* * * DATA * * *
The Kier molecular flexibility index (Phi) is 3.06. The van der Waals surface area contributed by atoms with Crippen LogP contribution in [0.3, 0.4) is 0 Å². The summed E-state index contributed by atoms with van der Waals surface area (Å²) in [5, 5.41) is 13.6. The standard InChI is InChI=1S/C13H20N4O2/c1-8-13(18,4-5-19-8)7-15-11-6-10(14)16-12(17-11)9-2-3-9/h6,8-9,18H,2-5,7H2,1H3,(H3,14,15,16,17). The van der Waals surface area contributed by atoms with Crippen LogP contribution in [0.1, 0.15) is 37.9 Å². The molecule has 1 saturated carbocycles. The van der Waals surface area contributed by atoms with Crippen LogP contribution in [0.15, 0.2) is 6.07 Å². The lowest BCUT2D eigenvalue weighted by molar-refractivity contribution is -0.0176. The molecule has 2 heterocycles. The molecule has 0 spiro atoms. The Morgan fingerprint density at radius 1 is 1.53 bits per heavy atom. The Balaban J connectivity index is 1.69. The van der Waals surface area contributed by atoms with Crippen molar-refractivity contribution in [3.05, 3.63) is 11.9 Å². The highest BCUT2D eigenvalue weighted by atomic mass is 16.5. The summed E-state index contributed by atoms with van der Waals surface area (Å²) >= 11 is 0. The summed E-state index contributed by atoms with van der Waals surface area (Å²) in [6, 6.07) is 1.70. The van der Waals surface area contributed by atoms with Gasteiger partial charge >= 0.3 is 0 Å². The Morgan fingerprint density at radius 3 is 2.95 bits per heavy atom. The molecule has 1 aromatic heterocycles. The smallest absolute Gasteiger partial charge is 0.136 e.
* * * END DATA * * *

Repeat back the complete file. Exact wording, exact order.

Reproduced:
The Kier molecular flexibility index (Phi) is 3.06. The van der Waals surface area contributed by atoms with Crippen LogP contribution in [0.3, 0.4) is 0 Å². The summed E-state index contributed by atoms with van der Waals surface area (Å²) in [5, 5.41) is 13.6. The standard InChI is InChI=1S/C13H20N4O2/c1-8-13(18,4-5-19-8)7-15-11-6-10(14)16-12(17-11)9-2-3-9/h6,8-9,18H,2-5,7H2,1H3,(H3,14,15,16,17). The van der Waals surface area contributed by atoms with Crippen LogP contribution in [0.1, 0.15) is 37.9 Å². The molecule has 1 saturated carbocycles. The van der Waals surface area contributed by atoms with Crippen LogP contribution in [0.15, 0.2) is 6.07 Å². The lowest BCUT2D eigenvalue weighted by molar-refractivity contribution is -0.0176. The molecule has 2 heterocycles. The molecule has 0 spiro atoms. The Morgan fingerprint density at radius 1 is 1.53 bits per heavy atom. The Balaban J connectivity index is 1.69. The van der Waals surface area contributed by atoms with Crippen molar-refractivity contribution in [3.05, 3.63) is 11.9 Å². The highest BCUT2D eigenvalue weighted by atomic mass is 16.5. The summed E-state index contributed by atoms with van der Waals surface area (Å²) >= 11 is 0. The summed E-state index contributed by atoms with van der Waals surface area (Å²) in [6, 6.07) is 1.70. The van der Waals surface area contributed by atoms with Gasteiger partial charge >= 0.3 is 0 Å². The Morgan fingerprint density at radius 3 is 2.95 bits per heavy atom. The molecule has 1 aromatic heterocycles. The smallest absolute Gasteiger partial charge is 0.136 e.